Author: Siddharth Dhanvant Shanghvi | Genre: Historical Fiction | Pages: 304 | Publisher: Penguin India
When the astonishingly lovely Anuradha moves to Bombay to marry Vardhmaan, a charming young doctor, their life together has all the makings of a fairy tale. But when their firstborn son dies in a terrible accident, tragedy transforms their marriage into a bleak landscape. As the pair starts fresh in a heartbroken old villa by the sea, they are joined by Nandini, a dazzling and devious artist with a trace of leopard blood in her veins. While Nandini flamboyantly takes on Bombay’s art scene, the couple attempts to mend their marriage, eventually discovering that real love, mercurial and many-hued, is given and received in silence.
Some books tell you stories. Then once in a while comes a book, that shows you one. Like a movie. ‘The Last Song of Dusk’ is a story of loss, of love, of longing, and everything in between. It is written to rip out your heart, and admire it bleeding. It is meant to have melancholy rent a corner in that heart and live there eternally. It defines love in many forms, through stories, through music, through art, through humans, and yet none of that is enough, for love itself is never enough. What then are we looking for, living for, longing for, and rooting for?
What she was really moonstruck about was his knack for telling stories. “My beloved storyteller, she thought. Tell me not this story.”
Anuradha and Vardhamaan are made for each other, it is not just their picture-perfect chemistry but also their life which is the ultimate fairytale one could ask for. And that’s when you know that something’s about to happen, because sure enough tragedy awaits lurking in the corner to strike at the most happiest moment. And it does and how! When the charming couple lose their son, Mohan, the child wonder, their life tumbles into an abyss from where there is no recovering. The songs Anuradha sings, a legacy the Patwardhans inherit, cannot heal her anymore. Vardhmaan’s stories that were the bridge for their love all-pervading is broken to bits. And what ensues is a long silence in the form of separation where both the bleeding hearts try to find solace in a world that seems no place for them.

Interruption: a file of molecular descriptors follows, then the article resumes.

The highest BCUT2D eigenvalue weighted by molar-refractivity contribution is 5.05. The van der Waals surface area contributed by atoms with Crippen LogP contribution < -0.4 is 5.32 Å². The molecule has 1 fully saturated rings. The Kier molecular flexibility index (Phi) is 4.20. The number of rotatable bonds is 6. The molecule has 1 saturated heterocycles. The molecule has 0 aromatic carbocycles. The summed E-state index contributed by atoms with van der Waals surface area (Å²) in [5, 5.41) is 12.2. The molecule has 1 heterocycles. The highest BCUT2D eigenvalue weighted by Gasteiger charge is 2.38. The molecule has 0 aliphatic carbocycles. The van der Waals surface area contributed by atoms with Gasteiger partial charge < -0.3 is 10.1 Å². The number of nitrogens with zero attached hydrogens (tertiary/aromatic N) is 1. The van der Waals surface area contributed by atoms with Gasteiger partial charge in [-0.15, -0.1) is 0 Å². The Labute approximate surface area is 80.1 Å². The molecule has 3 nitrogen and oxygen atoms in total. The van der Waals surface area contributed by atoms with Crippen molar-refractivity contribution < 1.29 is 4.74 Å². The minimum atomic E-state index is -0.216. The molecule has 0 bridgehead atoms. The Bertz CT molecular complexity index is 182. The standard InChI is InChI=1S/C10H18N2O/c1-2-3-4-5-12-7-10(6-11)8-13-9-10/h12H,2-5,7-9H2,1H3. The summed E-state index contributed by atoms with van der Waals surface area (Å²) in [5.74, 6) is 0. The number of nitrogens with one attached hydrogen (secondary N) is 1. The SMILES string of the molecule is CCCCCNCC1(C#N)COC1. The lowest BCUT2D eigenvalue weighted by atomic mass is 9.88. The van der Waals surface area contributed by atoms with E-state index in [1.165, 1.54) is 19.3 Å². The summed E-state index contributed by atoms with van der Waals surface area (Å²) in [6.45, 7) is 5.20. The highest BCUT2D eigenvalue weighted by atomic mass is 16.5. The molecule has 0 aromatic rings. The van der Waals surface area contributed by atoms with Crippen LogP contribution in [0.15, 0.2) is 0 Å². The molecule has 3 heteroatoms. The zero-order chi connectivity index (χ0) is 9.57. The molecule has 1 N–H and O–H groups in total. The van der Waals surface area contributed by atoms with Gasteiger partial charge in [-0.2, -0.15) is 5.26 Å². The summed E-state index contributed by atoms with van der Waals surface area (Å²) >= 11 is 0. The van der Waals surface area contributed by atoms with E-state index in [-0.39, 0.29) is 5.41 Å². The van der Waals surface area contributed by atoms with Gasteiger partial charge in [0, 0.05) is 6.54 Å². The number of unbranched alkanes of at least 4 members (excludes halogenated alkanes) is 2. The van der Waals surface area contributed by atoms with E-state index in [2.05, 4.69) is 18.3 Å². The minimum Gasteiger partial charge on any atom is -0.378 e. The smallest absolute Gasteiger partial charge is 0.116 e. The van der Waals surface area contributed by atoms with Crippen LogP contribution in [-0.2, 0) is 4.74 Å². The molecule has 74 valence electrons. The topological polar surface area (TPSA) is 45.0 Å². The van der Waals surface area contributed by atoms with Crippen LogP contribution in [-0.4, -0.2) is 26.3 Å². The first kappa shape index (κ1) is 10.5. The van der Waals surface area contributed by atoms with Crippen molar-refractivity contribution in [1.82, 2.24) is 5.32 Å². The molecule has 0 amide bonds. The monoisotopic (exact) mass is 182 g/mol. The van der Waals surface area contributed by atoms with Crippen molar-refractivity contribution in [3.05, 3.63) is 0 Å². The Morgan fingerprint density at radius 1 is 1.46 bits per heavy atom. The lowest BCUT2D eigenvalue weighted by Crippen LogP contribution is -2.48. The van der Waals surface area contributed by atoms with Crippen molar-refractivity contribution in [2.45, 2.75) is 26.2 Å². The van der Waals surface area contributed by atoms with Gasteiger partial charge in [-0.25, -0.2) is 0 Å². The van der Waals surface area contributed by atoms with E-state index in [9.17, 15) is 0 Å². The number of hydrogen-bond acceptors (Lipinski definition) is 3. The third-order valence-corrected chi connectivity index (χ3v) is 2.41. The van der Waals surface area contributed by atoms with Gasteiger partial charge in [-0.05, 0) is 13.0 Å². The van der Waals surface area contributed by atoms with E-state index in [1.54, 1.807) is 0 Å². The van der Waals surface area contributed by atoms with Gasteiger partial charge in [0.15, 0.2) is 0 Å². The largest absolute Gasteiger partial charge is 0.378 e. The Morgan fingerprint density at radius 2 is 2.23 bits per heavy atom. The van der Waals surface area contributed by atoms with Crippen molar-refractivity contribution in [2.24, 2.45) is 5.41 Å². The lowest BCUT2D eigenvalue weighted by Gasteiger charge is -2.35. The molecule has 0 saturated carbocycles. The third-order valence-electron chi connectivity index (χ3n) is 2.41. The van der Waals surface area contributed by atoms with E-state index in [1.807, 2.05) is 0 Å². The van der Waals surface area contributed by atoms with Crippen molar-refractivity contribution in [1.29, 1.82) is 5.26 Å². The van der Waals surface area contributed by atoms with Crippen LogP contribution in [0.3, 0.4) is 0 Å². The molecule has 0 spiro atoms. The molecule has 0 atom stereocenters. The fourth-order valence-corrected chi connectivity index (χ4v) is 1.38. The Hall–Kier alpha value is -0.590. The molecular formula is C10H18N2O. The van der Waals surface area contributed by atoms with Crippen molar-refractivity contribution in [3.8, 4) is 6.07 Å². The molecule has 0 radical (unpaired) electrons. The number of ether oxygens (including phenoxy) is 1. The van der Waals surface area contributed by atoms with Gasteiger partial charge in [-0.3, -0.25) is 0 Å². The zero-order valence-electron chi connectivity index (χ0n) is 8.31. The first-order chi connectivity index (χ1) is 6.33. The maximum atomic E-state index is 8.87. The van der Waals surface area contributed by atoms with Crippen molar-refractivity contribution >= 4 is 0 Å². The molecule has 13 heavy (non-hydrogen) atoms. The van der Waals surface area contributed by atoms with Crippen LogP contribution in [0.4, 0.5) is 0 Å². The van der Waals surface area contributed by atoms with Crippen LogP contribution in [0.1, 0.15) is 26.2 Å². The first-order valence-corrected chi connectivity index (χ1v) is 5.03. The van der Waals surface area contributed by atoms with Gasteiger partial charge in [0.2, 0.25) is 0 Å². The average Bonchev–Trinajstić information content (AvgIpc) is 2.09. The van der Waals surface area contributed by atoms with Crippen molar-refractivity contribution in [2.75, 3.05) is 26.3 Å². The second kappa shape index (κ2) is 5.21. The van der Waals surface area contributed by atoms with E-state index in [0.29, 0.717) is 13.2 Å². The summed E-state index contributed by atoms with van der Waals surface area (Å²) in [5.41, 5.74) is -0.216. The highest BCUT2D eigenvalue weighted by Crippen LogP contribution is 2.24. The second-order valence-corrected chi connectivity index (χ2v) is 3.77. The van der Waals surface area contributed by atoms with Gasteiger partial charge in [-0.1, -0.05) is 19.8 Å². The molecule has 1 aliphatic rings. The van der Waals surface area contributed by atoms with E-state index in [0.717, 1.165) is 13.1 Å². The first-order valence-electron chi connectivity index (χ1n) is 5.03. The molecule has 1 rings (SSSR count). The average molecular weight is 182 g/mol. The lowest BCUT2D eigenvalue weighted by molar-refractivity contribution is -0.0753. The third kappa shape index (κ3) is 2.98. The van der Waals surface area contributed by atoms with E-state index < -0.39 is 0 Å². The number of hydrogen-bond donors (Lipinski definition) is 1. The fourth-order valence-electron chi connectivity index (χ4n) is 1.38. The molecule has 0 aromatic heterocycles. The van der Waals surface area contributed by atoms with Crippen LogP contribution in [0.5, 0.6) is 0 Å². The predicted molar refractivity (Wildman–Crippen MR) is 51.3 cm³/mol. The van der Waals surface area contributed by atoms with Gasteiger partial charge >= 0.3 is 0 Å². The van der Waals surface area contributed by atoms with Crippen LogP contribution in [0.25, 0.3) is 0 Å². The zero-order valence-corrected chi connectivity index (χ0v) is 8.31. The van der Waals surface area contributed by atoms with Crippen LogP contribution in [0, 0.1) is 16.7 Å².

How lovers alter in the glance of each other, that space where their moods are accepted and their surrender is never taken advantage of.
Dariya Mahal is every bit charming, every bit magical, every bit hypnotic, as it is haunting. And that’s where Vardhamaan takes Anuradha to start their life afresh. Along comes the boisterous and bold, with the blood of leopard in her veins, Nandini, Anuradha’s cousin and an aspiring artist who’s only wish is to climb up the ladder of fame and fast. She can do little to salvage the deteriorating passion between Anuradha and her husband. Together, these characters make a startling platter which is a generous serving of tragedy, humor, wit, magic, class, elegance, and poetry, in fair amounts.
That love and loathing, joy and distress, quietness and noise, all eventually blur and one is left wondering where one started and the other ended.
The prose is as beatific as hounding, as enriching as enthralling, as sensual as shocking, and somewhere between reading and living their lives, you are lost and drowning in their collective tragedies. There, that’s the inordinate talent oozing from the pages, and evocative of the author’s baronial imagination and style. Nothing is lost and yet little’s left within you when finally you emerge from its pages. M K Gandhi and Virginia Woolf make cameos. Anuradha and Vardhamaan will lurk in your reveries long after you’re done. ‘The Last Son of Dusk’ is every bit poetry in prose.
‘The Last Song of Dusk’ is a dazzling debut, right from its cover to its characters, its plot to its settings, its language to its mood. A masterpiece that does not deserve to be shelved as a debut, but a debut is what it is, and a magical one at that! Pick it up, I couldn’t press enough.
Have you read ‘The Last Song of Dusk’? Do share your thoughts in the comments below.
Happy reading till we meet next. Until then, carpe diem!